I have a fascinating job. Given the international scope of our company and the innovation we generate, there’s no shortage of unique issues I encounter every day. But, I think Marty Roberts just may have me beat in this area. He’s the new GC at Linden Lab the company behind Second Life. For those who are unfamiliar with Second Life, here’s a video that explains it.
Many “real world” companies have been using Second Life to open virtual store fronts, for marketing outreach or as an additional form of online education. Sun is one of these. After all, a virtual world is another form of network-enabled community. Helping to build these communities is at the core of what we do.
So far, we’ve had a positive experience with Second Life and have continued to use it as a forum for major announcements. And, last week, I was discussing with someone on my team how we might use Second Life for employee training. While these activities were once novel, they are becoming more accepted as traditional business models transition to the Internet. But, for attorneys, the virtual world remains unexplored. Here are just a few recent examples of what Mr. Robbins has had to deal with in his new job.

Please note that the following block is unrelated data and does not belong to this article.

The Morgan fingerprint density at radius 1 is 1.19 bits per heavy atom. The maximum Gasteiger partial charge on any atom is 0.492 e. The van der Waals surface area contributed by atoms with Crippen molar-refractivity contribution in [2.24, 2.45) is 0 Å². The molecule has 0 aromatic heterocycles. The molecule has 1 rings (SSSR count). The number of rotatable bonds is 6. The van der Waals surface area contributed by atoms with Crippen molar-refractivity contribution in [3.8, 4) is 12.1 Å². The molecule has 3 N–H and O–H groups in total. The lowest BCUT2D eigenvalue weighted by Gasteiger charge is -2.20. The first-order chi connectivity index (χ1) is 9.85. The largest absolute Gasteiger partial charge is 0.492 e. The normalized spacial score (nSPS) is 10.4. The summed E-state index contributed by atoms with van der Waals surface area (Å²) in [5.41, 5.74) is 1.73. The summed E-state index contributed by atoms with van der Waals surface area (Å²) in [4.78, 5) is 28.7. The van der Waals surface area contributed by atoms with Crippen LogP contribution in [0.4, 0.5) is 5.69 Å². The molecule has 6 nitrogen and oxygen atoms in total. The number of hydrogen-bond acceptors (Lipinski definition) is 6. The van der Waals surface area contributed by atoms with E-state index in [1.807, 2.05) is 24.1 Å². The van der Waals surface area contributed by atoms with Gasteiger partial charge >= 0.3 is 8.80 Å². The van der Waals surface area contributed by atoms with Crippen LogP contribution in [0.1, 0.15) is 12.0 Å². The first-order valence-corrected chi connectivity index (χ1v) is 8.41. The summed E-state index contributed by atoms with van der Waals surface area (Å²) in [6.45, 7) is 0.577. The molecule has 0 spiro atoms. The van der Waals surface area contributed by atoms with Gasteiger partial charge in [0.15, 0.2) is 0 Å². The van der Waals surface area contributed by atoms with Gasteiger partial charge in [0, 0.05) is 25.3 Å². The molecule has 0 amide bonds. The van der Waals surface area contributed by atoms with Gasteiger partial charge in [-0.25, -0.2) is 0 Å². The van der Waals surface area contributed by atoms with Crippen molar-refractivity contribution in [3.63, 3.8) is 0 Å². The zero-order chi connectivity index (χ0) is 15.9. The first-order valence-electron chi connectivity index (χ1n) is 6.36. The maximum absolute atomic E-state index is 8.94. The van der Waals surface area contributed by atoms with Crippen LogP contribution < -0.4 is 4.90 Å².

A case was recently filed against Second Life in a “real” courtroom in Pennsylvania. The dispute involves ownership of virtual property. While the ultimate issue may turn out to be a routine contract matter, it will still be interesting to watch.
Another litigation has been brought between two members of Second Life. In this case the claim is for copyright infringement in connection with virtual toys for adult entertainment.
And most recently, it appears that IBM employees in Italy held a strike against their employer in Second Life. Trying to determine what, if any, labor laws apply in connection with a virtual protest by employees will doubtlessly keep some attorney very busy.
Marty, I’m sure you have many more fascinating stories. I’d love to hear them. If you ever have time for a beer (a real one), I’m buying.